Graphics that are used solely for background or decorative purposes should be labeled with the empty alt tag (where alt=""). There is no space between the quotes in an empty alt tag.

The files I upload into my course are mainly Microsoft Word, PowerPoint files, and also Adobe PDF files. Are those accessible?

In general, the safe answer is no. As of 2010, PowerPoint files are not accessible in their native format. The accessibility of Word and PDF depends on the complexity of the layout of each document. In order to help ensure accessibility of Microsoft and Adobe files, a good starting point is the training materials that are available on the High Tech Center Training Unit (HTCTU) web site at http://www.htctu.net.


I uploaded my syllabus, which contains my course schedule in a table. Is that accessible?

Tables require some special attention to make them accessible. Depending on your authoring tools (HTML Editor, Word, Acrobat) and the media file format (doc, HTML, PDF), the procedures will vary. However, the concepts for creating accessible tables remain the same: header columns and rows must be added to help define the context of each table’s cell data. For more information about creating accessible tables, visit the High Tech Center Training Unit website: http://www.htctu.net.

I use a lot of interactive Flash files as simulations. Are those accessible?

Flash files can be created in an accessible manner, as long as the content creator is deliberate about including accessibility throughout the authoring process. While it is possible to create accessible Flash-based information, it is not safe to make an assumption regarding the accessibility of Flash files in general. Each Flash file, whether created by you or someone else, must be considered as a separate entity in terms of determining accessibility. If they are not accessible – and if you want to continue using them – you or the creator will have to retrofit the files. Information about Flash accessibility can be found at http://www.adobe.com/accessibility, and at the High Tech Center Training Unit website: http://www.htctu.net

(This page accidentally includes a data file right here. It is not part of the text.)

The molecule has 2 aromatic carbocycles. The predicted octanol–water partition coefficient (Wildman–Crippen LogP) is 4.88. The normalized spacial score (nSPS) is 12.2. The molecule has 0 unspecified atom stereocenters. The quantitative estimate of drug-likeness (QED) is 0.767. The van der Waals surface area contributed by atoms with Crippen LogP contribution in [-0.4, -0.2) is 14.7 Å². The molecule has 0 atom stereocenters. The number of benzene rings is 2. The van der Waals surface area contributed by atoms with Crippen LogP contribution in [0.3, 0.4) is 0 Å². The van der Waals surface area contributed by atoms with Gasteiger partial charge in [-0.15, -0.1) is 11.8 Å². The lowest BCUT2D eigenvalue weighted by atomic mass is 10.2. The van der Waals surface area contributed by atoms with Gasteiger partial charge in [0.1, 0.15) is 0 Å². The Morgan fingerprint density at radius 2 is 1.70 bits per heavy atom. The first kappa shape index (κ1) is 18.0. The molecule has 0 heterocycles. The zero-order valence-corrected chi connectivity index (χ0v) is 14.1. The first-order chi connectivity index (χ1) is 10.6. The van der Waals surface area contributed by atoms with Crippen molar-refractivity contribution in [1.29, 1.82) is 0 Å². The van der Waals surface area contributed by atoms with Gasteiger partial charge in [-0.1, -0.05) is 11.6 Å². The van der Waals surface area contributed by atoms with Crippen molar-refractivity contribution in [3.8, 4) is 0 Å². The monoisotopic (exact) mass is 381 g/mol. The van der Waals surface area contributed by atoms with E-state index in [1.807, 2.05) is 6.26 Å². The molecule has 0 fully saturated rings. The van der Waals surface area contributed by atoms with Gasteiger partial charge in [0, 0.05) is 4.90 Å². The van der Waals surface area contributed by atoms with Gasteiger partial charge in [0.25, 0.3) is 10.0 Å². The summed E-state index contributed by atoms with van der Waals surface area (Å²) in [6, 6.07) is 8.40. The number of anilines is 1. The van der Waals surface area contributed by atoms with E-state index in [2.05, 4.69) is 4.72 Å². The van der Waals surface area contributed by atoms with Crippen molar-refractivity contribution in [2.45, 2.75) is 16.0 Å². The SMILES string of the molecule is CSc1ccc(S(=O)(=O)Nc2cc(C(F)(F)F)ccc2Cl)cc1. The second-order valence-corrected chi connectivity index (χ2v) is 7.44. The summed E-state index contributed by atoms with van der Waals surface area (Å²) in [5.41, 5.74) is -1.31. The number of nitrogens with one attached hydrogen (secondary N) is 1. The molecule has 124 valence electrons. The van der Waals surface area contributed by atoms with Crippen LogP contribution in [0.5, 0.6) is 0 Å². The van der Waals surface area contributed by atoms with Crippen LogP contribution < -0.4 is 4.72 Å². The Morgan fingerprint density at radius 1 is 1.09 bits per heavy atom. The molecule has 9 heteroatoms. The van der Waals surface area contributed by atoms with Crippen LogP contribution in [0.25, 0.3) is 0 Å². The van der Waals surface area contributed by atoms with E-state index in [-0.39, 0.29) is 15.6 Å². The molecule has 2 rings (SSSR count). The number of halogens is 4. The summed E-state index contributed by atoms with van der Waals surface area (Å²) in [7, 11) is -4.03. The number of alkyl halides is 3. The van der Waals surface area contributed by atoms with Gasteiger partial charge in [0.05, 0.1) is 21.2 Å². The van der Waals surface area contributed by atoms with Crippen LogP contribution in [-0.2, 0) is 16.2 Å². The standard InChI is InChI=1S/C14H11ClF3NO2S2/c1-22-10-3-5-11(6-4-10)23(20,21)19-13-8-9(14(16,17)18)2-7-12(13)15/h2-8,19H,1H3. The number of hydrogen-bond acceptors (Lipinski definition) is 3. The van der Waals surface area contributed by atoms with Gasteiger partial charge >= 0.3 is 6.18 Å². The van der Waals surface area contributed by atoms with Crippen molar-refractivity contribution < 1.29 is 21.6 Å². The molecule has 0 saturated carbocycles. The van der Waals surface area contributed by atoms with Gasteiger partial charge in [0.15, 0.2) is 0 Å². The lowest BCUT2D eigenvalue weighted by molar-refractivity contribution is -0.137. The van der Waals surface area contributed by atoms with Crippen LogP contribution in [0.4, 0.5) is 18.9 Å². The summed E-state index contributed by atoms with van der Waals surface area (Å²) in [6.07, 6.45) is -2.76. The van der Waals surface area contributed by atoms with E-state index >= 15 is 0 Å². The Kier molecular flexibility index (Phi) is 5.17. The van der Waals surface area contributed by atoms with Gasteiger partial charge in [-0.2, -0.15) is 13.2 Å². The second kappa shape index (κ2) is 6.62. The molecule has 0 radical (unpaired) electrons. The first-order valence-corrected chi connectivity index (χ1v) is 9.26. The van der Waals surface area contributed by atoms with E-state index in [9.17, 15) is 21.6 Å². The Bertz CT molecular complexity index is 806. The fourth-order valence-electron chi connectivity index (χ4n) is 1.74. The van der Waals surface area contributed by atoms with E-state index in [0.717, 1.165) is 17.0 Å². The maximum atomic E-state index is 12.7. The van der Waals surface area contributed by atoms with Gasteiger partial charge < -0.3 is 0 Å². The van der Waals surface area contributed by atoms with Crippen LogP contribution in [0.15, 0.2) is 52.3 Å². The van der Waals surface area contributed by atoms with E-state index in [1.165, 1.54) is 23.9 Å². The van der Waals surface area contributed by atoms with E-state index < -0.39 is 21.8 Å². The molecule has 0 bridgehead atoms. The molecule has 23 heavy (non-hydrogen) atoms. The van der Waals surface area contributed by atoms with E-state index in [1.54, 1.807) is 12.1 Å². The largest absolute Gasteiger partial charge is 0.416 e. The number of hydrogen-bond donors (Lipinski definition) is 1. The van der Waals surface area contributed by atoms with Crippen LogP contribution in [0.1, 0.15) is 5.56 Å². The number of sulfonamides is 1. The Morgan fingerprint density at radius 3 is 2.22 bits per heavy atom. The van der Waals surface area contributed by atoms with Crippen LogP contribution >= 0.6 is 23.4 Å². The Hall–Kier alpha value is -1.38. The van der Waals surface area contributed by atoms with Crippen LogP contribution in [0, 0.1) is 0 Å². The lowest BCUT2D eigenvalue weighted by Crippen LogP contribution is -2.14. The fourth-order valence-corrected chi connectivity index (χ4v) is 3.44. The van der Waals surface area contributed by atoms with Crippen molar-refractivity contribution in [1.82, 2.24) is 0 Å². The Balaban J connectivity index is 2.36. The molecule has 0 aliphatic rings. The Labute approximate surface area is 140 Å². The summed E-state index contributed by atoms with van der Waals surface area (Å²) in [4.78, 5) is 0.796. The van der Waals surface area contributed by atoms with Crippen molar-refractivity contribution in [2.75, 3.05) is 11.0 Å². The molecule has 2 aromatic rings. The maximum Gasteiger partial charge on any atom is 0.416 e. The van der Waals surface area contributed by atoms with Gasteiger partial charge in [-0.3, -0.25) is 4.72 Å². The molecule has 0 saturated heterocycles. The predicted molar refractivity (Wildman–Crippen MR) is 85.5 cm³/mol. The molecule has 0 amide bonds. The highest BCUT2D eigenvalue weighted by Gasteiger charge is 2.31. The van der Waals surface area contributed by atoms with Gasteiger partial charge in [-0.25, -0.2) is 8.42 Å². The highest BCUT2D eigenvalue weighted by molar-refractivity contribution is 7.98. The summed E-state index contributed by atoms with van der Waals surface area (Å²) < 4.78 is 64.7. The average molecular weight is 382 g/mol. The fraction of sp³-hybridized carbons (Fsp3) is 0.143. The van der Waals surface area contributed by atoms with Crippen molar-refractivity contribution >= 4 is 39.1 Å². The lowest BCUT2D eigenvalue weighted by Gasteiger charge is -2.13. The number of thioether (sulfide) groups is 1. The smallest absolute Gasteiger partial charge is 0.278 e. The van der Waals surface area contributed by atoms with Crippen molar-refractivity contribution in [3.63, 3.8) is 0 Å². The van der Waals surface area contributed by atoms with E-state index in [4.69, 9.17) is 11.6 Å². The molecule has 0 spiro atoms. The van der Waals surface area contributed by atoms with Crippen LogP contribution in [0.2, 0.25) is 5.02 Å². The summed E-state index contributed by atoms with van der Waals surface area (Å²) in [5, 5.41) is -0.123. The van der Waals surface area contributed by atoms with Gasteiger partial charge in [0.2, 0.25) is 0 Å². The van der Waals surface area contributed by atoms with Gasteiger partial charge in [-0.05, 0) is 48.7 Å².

I don't have time to caption or transcribe all of my videos and podcasts. How can I get help?

Talk to the person responsible for web accessibility on your campus. One resource is the DECT (Distance Education Captioning & Transcription) Grant provided for the CCCs. This grant will help to alleviate some costs for the captioning of digital audio and video files used in DE courses: http://www.canyons.edu/captioning


My course is not a DE course. Do I still have to make my web materials accessible?

Yes. Any content placed on the web must be accessible. For that matter, any online materials that you require students to access, whether you are using a campus-hosted learning management system, your campus faculty web page, or a site that you are maintaining outside the scope of the college altogether, all materials must be accessible to your students.

I am an adjunct instructor. Am I required to make my course accessible?

Yes, accessibility is not an optional consideration regardless of your position status. Consult your college’s Office of Instruction/Academic Affairs for more information about resources that may be available to help you make your courses accessible. Also, remember to consult the High Tech Center Training Unit for assistance with specific accessibility issues or questions at: http://www.htctu.net.

What are the ramifications if my courses are not made accessible?

The ramification of not making a DE course accessible is that you become complicit in creating a culture of inaccessibility and discrimination vs. accessibility and Universal Design.

If your online materials are not accessible, there is a chance that a student with a disability could file a discrimination complaint with the Department of Education, Office for Civil Rights. That would likely trigger an investigation. If the OCR found that the student's complaint was valid, your institution would likely have to agree to some binding conditions as part of a costly resolution. Another possibility would be that a student might file a lawsuit and the college or district could be held liable for any damages awarded to the student.